SPRING TOWNSHIP — All the new Centre County children’s advocacy center needs is toys, maybe some puzzles and books.
The center whose purpose is to provide a friendly, comforting setting for child crime victims has quickly gone from concept to completion, and the finished product was unveiled Monday to the organizers and supporters who made it a reality after Jerry Sandusky’s crimes against children sent shockwaves through the community.
“This community has accomplished more in two years than any other in the country,” said Judge Bradley P. Lunsford, one of the organizers, inside the newly renovated office space. “We did this because Penn State is strong and the State College community is strong.”
The center is under the umbrella of Mount Nittany Health and is housed in an office building on Medical Park Lane on the outskirts of Bellefonte. It’s been praised as a way to better protect children, as the center will provide a place for a specialist to interview a child instead of a child having to go through multiple interviews — with a caseworker, police officer, a prosecutor and a doctor — in multiple places.
The center has rooms for the specialist to interview children, for law enforcement and other officials to watch, a waiting area for families and meeting space.
The mood on Monday was celebratory, as the organizers showed off the completed center as though they had just gotten the keys to their dream home.
“I simply can’t put into words how proud we are to bring this children’s advocacy center into the community,” said Steve Brown, CEO of Mount Nittany Health.
The center will be led by Kristina Taylor-Porter, who came here from the same position at the children’s advocacy center in Indiana County. Taylor-Porter praised local leaders for the community support to make the center come alive, which she said is essential to making it work once children start using the center.
Taylor-Porter will begin working to get the office up and running with the hope of having it open to children after the new year, she said. Monday’s meet-and-greet was the first and only public showing, as the center will be locked down.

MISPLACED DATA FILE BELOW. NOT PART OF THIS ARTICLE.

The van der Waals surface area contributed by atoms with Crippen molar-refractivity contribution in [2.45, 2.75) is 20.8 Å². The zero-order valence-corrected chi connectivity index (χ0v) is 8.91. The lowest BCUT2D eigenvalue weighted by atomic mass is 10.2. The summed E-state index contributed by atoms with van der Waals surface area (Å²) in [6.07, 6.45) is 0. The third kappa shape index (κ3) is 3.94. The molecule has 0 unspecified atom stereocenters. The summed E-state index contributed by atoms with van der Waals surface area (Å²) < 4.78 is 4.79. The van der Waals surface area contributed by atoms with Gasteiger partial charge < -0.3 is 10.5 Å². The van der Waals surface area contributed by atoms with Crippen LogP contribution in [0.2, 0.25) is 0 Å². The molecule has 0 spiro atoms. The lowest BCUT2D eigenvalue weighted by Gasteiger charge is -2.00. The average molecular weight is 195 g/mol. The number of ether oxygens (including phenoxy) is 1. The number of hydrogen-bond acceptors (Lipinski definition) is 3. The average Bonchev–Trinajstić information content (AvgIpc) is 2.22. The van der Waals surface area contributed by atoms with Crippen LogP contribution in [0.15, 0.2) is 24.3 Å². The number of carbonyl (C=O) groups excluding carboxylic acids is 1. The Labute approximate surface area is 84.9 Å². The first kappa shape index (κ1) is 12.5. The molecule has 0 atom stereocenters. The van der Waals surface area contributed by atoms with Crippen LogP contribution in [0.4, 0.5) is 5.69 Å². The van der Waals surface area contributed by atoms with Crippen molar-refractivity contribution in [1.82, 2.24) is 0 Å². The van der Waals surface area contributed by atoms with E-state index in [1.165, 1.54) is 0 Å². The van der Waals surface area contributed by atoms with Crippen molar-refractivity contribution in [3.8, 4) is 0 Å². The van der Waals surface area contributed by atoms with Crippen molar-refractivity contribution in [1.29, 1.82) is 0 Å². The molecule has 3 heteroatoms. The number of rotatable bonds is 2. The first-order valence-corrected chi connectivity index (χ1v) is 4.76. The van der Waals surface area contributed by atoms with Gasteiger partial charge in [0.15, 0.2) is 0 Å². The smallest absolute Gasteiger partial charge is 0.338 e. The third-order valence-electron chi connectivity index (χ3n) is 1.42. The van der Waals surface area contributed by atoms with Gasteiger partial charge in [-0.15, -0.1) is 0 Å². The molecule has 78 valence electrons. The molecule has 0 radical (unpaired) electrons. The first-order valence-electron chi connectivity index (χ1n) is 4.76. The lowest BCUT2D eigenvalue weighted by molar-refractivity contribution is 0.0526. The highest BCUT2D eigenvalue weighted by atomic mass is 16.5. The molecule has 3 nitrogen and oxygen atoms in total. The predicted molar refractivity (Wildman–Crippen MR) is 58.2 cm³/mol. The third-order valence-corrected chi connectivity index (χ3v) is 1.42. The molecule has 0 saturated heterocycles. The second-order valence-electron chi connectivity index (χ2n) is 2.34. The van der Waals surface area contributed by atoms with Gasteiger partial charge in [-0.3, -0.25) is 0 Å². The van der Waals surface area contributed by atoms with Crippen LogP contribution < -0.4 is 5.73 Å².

The center will provide a service that is lacking in central Pennsylvania. Once this opens, local children no longer will have to travel to the next closest centers, at Geisinger Medical Center in Danville and the Children’s Resource Center in Harrisburg.
Taylor-Porter said she will reach out to law enforcement agencies in neighboring counties so that children from outside Centre County can use it.
Mount Nittany Physician Group pediatricians Craig Collison, Kristie Kaufman and Rachel Schwab will perform medical exams at the center. They will have all the equipment at the center that they would have at the hospital, they said.
Anne K. Ard, the director of the Centre County Women’s Resource Center, said children’s advocacy centers work with rape crisis centers in their communities, and that’s a role she hopes her center will have. Ard said her center has staff members who have gone to the hospital or to the police station to assist crime victims, and the children’s advocacy center will be an extension of the help that’s already existed.
“It’s another opportunity for us to work collaboratively,” Ard said. “As somebody who does this kind of work, I’m thrilled.”